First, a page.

When I started writing my only desire was to jot down the stories in my head and maybe print a couple copies to sit on my shelf. Nothing more. However, after my critique group read my first book, Dead Awakenings, and told me that I needed to publish it I got the idea that maybe publishing with a big publisher might be nice. So I pursued a traditional publisher and sold.

After that I sold my series, The Society, to Kensington and I realized something. For all of the wonderful things that traditional publishers could offer me, one thing that couldn’t be offered was more than one, or max two, books being released in a year.

My fairytale retelling series, Fairelle, was due to have nine books and seven novellas and I knew I didn’t want to be writing that series for eight years. With over sixty book ideas in my head at present I needed to be putting out at least three books a year in that series for my own sanity. So I decided to self publish.

Self publishing is a personal decision and different for everyone, but there are several things you should ask yourself before you self publish.

1) Am I ready to do everything it takes? The marketing, formatting, writing, editing, uploading, taxes, ARCs, barcodes, ISBN’s, etc.

You have to be both author and publisher. It becomes a real business when you decide to self publish. Your business.

You wouldn’t open a retail business without expertise or having employees lined up with expertise. You wouldn’t open the doors to said store without having ever taken a business class or knowing your market. Becoming your own publisher is a business. It’s a full time job and needs to have all of its facets looked at before dive in. So do your research and get your ducks in a row first.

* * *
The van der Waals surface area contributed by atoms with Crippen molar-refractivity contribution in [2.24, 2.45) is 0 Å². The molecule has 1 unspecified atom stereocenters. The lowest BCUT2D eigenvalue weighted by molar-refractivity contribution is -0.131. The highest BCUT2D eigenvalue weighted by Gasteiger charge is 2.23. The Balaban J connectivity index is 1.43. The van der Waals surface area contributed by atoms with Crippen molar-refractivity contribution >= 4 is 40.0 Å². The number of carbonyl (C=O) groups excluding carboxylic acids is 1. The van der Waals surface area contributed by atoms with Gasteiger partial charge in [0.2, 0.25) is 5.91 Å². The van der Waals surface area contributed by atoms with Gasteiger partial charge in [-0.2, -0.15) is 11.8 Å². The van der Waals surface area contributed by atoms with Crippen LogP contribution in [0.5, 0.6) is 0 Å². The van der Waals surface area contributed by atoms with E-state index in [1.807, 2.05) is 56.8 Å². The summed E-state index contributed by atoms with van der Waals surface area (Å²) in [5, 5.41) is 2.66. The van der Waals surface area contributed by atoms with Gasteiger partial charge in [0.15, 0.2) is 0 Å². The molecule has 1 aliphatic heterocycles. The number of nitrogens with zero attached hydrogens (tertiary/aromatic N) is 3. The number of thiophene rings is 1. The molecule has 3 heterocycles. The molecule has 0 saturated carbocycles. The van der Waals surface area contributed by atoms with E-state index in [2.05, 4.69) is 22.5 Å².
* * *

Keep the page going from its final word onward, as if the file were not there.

2) Am I only doing this because I keep being rejected or because it’s what I really want?

If you are being rejected over and over have you looked at why? Is it because you don’t fit into a genre or is it because your story, plot or characters need work? Any weaknesses your book has will not go away simply because you self publish.

Lots of people self publish for great reasons. Lack of being picked up because of story issues isn’t always a great one. It’s true that sometimes your story just doesn’t fit into the small box that traditional publishing is looking for. But you need to make sure that it isn’t because of other problems. Those problems will do nothing more than lead to bad reviews and poor sales.

3) Do I have the time and money involved in do it all myself and doing it right?

Editors cost money. Good cover art costs money. Ads and marketing all costs money. ISBN’s, proofreading, formatting, and and and… On average it costs me up to a thousand dollars to publish one of my books. You need to plan on at least half that to publish right.

And if you plan on doing it all yourself (see above comment about expertise) to save money, how much time will it take you to do all of that yourself? Hours, Days, Months. It takes a lot.

So before you decide to self publish, ask yourself why you want to and if you have what it takes to get it done. If so, it can be one of the best experiences you will ever have. If not it can leave you bitterly disappointed.

Rebekah R. Ganiere – Books with a Bite